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Everything posted by Ksarul

  1. Good test--and your drive/controller combination is formatting both sides of the disk to give you 180K.
  2. ISTR that the pin rows flip at some point during the transition (top becomes bottom and bottom becomes top). Just follow the traces to be sure. . .
  3. Ksarul

    Eye Candy

    The first--and last, Flipper-Snapper product. . .
  4. Definitely true, @mizapf. I seem to remember there was a push back then for 320K as more reliable than the alternatives (even the IBM PC had a 320K disk formatting option), but in practice, that falsehood was very quickly put to rest and nearly every system out there was using 360K disks without issues.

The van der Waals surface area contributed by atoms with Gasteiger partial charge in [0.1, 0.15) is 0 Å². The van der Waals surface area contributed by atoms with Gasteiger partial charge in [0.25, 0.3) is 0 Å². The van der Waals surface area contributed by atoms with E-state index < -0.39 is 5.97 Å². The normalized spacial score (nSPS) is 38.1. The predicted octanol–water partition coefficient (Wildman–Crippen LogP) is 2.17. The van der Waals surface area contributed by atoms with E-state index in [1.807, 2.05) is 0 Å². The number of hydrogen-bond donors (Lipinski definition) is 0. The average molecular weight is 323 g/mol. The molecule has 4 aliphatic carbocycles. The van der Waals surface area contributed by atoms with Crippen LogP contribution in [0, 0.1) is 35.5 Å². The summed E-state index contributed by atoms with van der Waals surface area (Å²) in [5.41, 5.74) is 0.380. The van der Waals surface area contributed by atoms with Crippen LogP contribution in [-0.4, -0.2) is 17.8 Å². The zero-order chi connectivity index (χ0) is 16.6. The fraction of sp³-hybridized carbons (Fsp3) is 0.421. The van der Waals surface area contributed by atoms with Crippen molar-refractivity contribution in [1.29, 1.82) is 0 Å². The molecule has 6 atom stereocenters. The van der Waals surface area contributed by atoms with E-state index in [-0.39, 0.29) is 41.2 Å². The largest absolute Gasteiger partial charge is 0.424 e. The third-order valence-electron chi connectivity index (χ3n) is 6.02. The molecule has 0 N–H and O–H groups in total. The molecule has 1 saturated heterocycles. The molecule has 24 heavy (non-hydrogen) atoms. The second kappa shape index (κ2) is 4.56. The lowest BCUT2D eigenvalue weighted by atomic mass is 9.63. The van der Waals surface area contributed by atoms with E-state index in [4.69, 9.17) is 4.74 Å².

5. The original DSR for the Myarc DDCC-1 formatted to 320K,and could neither format nor read 360K disks. Later revisions would also format to 360K to compete with CorComp offerings. Atronic and BwG controllers followed the CorComp 360K mode from the start, as it had become the de facto double-density standard. Myarc originally built their cards to be compatible with the TI specification, which was 320K. The only problem there was that the TI DSDD controller card using that format was never released, and the other TI offering that used it, the Hex-Bus Floppy, wasn't released either. As Myarc was the only manufacturer that had hardware in the field supporting the standard, they had no choice but to change to conform to the rest of the market. One note, they didn't abandon the 320K format entirely, as it always remained an option with DDCC-1 cards, and it was an available formatting option on the later HFDC and the Geneve9640 Master DSR. In the case of the Geneve, the Master DSR made the 320K (and 80-track, 720K) option available to any installed floppy controller capable of double density operation. I do have one of the TI DSDD cards, one of the Hex-Bus drives, and a Myarc controller installed various systems at my house.